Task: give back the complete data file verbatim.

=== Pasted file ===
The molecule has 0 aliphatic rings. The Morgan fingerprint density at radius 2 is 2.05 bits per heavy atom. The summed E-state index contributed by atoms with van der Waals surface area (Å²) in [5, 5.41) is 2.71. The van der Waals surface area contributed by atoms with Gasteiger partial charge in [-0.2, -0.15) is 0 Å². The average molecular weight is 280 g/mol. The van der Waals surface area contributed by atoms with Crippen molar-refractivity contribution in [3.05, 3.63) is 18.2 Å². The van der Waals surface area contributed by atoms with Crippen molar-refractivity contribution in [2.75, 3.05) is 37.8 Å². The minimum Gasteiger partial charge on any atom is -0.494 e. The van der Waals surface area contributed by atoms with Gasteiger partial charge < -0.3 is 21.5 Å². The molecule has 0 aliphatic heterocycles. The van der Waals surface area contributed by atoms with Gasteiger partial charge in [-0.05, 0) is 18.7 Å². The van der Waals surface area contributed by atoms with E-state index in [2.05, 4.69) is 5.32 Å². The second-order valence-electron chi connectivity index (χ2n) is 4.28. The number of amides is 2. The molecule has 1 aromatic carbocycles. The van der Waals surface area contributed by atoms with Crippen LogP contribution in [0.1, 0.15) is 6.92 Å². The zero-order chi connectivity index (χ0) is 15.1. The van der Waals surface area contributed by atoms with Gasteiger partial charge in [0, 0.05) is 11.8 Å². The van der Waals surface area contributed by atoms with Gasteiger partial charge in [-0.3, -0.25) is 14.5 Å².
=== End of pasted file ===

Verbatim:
The molecule has 0 aliphatic rings. The Morgan fingerprint density at radius 2 is 2.05 bits per heavy atom. The summed E-state index contributed by atoms with van der Waals surface area (Å²) in [5, 5.41) is 2.71. The van der Waals surface area contributed by atoms with Gasteiger partial charge in [-0.2, -0.15) is 0 Å². The average molecular weight is 280 g/mol. The van der Waals surface area contributed by atoms with Crippen molar-refractivity contribution in [3.05, 3.63) is 18.2 Å². The van der Waals surface area contributed by atoms with Crippen molar-refractivity contribution in [2.75, 3.05) is 37.8 Å². The minimum Gasteiger partial charge on any atom is -0.494 e. The van der Waals surface area contributed by atoms with Gasteiger partial charge < -0.3 is 21.5 Å². The molecule has 0 aliphatic heterocycles. The van der Waals surface area contributed by atoms with Gasteiger partial charge in [-0.05, 0) is 18.7 Å². The van der Waals surface area contributed by atoms with E-state index in [2.05, 4.69) is 5.32 Å². The second-order valence-electron chi connectivity index (χ2n) is 4.28. The number of amides is 2. The molecule has 1 aromatic carbocycles. The van der Waals surface area contributed by atoms with Crippen LogP contribution in [0.1, 0.15) is 6.92 Å². The zero-order chi connectivity index (χ0) is 15.1. The van der Waals surface area contributed by atoms with Gasteiger partial charge in [0, 0.05) is 11.8 Å². The van der Waals surface area contributed by atoms with Gasteiger partial charge in [-0.3, -0.25) is 14.5 Å².